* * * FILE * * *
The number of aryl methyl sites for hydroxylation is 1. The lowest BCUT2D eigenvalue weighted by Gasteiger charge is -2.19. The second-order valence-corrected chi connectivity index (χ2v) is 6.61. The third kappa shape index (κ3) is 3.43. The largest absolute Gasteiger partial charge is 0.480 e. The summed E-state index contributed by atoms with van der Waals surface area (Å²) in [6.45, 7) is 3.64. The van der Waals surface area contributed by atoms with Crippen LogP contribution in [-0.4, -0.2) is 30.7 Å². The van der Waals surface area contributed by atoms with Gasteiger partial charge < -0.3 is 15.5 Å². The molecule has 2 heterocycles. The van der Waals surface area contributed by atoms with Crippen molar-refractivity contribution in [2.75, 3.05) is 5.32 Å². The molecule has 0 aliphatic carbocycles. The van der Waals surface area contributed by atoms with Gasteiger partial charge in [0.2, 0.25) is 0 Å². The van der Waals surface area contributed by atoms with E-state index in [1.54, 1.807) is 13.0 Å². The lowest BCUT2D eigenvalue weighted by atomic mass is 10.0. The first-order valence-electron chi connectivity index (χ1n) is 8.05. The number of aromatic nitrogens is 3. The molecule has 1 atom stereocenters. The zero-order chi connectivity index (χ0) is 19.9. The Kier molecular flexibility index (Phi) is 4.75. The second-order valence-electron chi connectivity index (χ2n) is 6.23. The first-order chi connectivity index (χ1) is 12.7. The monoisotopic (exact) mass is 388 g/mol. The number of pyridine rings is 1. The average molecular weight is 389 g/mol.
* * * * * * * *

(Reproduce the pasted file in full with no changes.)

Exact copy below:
The number of aryl methyl sites for hydroxylation is 1. The lowest BCUT2D eigenvalue weighted by Gasteiger charge is -2.19. The second-order valence-corrected chi connectivity index (χ2v) is 6.61. The third kappa shape index (κ3) is 3.43. The largest absolute Gasteiger partial charge is 0.480 e. The summed E-state index contributed by atoms with van der Waals surface area (Å²) in [6.45, 7) is 3.64. The van der Waals surface area contributed by atoms with Crippen LogP contribution in [-0.4, -0.2) is 30.7 Å². The van der Waals surface area contributed by atoms with Gasteiger partial charge < -0.3 is 15.5 Å². The molecule has 2 heterocycles. The van der Waals surface area contributed by atoms with Crippen molar-refractivity contribution in [2.75, 3.05) is 5.32 Å². The molecule has 0 aliphatic carbocycles. The van der Waals surface area contributed by atoms with Gasteiger partial charge in [0.2, 0.25) is 0 Å². The van der Waals surface area contributed by atoms with E-state index in [1.54, 1.807) is 13.0 Å². The lowest BCUT2D eigenvalue weighted by atomic mass is 10.0. The first-order valence-electron chi connectivity index (χ1n) is 8.05. The number of aromatic nitrogens is 3. The molecule has 1 atom stereocenters. The zero-order chi connectivity index (χ0) is 19.9. The Kier molecular flexibility index (Phi) is 4.75. The second-order valence-electron chi connectivity index (χ2n) is 6.23. The first-order chi connectivity index (χ1) is 12.7. The monoisotopic (exact) mass is 388 g/mol. The number of pyridine rings is 1. The average molecular weight is 389 g/mol.